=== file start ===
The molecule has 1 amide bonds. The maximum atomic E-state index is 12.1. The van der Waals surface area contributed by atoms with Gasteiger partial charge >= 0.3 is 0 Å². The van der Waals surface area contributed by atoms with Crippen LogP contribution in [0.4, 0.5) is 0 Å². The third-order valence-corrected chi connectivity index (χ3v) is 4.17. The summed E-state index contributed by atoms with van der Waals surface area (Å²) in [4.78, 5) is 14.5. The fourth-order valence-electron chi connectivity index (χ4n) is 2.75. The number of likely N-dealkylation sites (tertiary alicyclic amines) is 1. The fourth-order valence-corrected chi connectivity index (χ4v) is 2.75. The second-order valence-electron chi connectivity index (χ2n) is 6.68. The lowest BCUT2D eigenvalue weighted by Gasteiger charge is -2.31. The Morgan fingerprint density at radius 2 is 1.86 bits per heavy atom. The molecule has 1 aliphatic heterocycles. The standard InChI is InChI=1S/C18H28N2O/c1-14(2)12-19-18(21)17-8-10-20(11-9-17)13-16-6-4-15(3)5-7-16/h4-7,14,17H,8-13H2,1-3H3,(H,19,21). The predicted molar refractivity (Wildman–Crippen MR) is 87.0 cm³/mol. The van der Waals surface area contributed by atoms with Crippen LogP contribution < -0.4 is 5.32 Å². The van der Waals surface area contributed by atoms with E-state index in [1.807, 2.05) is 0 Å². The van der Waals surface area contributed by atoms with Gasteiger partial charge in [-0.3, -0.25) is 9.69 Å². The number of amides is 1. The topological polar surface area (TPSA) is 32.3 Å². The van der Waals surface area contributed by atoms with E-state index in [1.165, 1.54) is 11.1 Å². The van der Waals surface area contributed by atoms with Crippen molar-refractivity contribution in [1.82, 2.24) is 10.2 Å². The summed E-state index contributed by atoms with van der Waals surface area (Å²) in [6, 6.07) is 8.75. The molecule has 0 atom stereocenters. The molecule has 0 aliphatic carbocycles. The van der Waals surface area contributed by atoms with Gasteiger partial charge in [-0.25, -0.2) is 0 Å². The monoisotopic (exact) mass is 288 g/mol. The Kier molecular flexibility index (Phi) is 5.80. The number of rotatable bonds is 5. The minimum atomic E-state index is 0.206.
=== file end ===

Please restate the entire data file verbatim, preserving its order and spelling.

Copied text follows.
The molecule has 1 amide bonds. The maximum atomic E-state index is 12.1. The van der Waals surface area contributed by atoms with Gasteiger partial charge >= 0.3 is 0 Å². The van der Waals surface area contributed by atoms with Crippen LogP contribution in [0.4, 0.5) is 0 Å². The third-order valence-corrected chi connectivity index (χ3v) is 4.17. The summed E-state index contributed by atoms with van der Waals surface area (Å²) in [4.78, 5) is 14.5. The fourth-order valence-electron chi connectivity index (χ4n) is 2.75. The number of likely N-dealkylation sites (tertiary alicyclic amines) is 1. The fourth-order valence-corrected chi connectivity index (χ4v) is 2.75. The second-order valence-electron chi connectivity index (χ2n) is 6.68. The lowest BCUT2D eigenvalue weighted by Gasteiger charge is -2.31. The Morgan fingerprint density at radius 2 is 1.86 bits per heavy atom. The molecule has 1 aliphatic heterocycles. The standard InChI is InChI=1S/C18H28N2O/c1-14(2)12-19-18(21)17-8-10-20(11-9-17)13-16-6-4-15(3)5-7-16/h4-7,14,17H,8-13H2,1-3H3,(H,19,21). The predicted molar refractivity (Wildman–Crippen MR) is 87.0 cm³/mol. The van der Waals surface area contributed by atoms with Crippen LogP contribution < -0.4 is 5.32 Å². The van der Waals surface area contributed by atoms with E-state index in [1.807, 2.05) is 0 Å². The van der Waals surface area contributed by atoms with Gasteiger partial charge in [-0.3, -0.25) is 9.69 Å². The number of amides is 1. The topological polar surface area (TPSA) is 32.3 Å². The van der Waals surface area contributed by atoms with E-state index in [1.165, 1.54) is 11.1 Å². The van der Waals surface area contributed by atoms with Crippen molar-refractivity contribution in [1.82, 2.24) is 10.2 Å². The summed E-state index contributed by atoms with van der Waals surface area (Å²) in [6, 6.07) is 8.75. The molecule has 0 atom stereocenters. The molecule has 0 aliphatic carbocycles. The van der Waals surface area contributed by atoms with Gasteiger partial charge in [-0.25, -0.2) is 0 Å². The monoisotopic (exact) mass is 288 g/mol. The Kier molecular flexibility index (Phi) is 5.80. The number of rotatable bonds is 5. The minimum atomic E-state index is 0.206.